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Spotting breast cancer early

Best detector of the disease is a mammogram


Breast cancer is the most common cancer among women in New York, according to the New York State Department of Health. Roughly 16,000 women are diagnosed every year, and more than 2,500 die of the disease. Approximately 150 men are diagnosed annually as well.

Given those numbers, it is no surprise that health providers are busy in October, which is Breast Cancer Awareness Month. Three Nassau University Medical Center employees visited the Five Towns Community Center in Lawrence on Oct. 24 with the hospital’s Mammogram Van to talk with residents about the signs and symptoms of breast cancer and the importance of mammograms.

Breast cancer forms in the cells of the breast, and a mammogram detects the disease by X-raying the breasts. NUMC has offered mobile mammography in the Mammogram Van since the mid-1990s, and women 40 and older can get the service free. Younger women who provide health insurance information can get free exams as well.

Alyssa Dominguez-Eisenberg is an NUMC breast health educator. Speaking to an audience of mostly women at the community center after the van spent four hours in its parking lot, she told them she was a breast cancer survivor because she had a mammogram. “Mammography is the best way to catch breast cancer early,” Dominguez-Eisenberg said. “My breast cancer got caught at stage zero because I got a mammogram.”

The state Health Department recommends that women ages 50 to 74 get a mammogram every two years, because more than three-quarters of women who are diagnosed with the disease in New York are older than 50. Dominguez-Eisenberg noted that those who are the greatest risk also include women who have their first child after age 30, are overweight or have a family history of cancer. “The number one cause of breast cancer is age,” she said.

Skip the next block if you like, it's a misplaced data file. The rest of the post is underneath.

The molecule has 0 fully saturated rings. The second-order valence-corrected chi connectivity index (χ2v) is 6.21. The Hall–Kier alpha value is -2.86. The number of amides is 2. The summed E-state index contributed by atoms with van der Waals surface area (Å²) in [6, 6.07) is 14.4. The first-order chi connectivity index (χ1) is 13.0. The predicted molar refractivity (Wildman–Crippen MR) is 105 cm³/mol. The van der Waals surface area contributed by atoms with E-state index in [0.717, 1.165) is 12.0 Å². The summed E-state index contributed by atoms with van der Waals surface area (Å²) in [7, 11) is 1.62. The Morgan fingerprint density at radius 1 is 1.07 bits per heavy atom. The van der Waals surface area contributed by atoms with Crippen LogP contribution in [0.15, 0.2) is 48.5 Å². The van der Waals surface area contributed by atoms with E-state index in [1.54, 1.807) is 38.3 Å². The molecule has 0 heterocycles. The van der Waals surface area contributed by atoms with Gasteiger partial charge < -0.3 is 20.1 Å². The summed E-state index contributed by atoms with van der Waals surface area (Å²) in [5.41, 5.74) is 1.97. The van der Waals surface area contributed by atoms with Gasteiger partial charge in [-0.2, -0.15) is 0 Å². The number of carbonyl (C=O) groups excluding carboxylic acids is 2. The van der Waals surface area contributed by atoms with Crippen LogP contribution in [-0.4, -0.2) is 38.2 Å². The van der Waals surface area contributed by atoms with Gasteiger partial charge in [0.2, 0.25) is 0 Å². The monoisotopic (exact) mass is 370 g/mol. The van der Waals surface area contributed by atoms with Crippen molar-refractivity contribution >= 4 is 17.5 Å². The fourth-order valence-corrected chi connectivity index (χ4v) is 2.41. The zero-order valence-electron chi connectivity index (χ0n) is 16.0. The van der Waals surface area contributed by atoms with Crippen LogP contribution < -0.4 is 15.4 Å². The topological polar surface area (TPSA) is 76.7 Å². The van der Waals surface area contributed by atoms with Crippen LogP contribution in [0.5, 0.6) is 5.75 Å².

NUMC Nurse Manager Chery Marie Nazareno said the van offers people who may not have access to a medical facility the chance to get a mammogram. “We try to pick places that everyone knows, such as a library or a community center like this,” Nazareno said. “We look to bring the hospital to the community and have people from all walks of life come on the van.”

Many women have a fear of mammograms, Dominguez-Eisenberg noted. But Yvonne McDow-Drain, a nurse at NUMC, said that people shouldn’t allow others to influence their thinking. “Just because another person had a painful mammogram experience doesn’t mean you will,” McDow-Drain said. “You need to experience it for yourself.”

Far Rockaway resident Eon Bailey, the only man in the audience, noted the importance of making people aware of treatment options. “I’ve had four relatives die from breast cancer,” he said. “It’s important that community members find out more information on how to catch breast cancer early on.” 

Dominguez-Eisenberg said that her main goal is to bring mammography to more people. “I looked at breast cancer through the eyes of a victim for half of my life,” she said. “Now I look at it through the eyes of a survivor. I’m here because of a mammogram, and I want all of you to still be here as well.”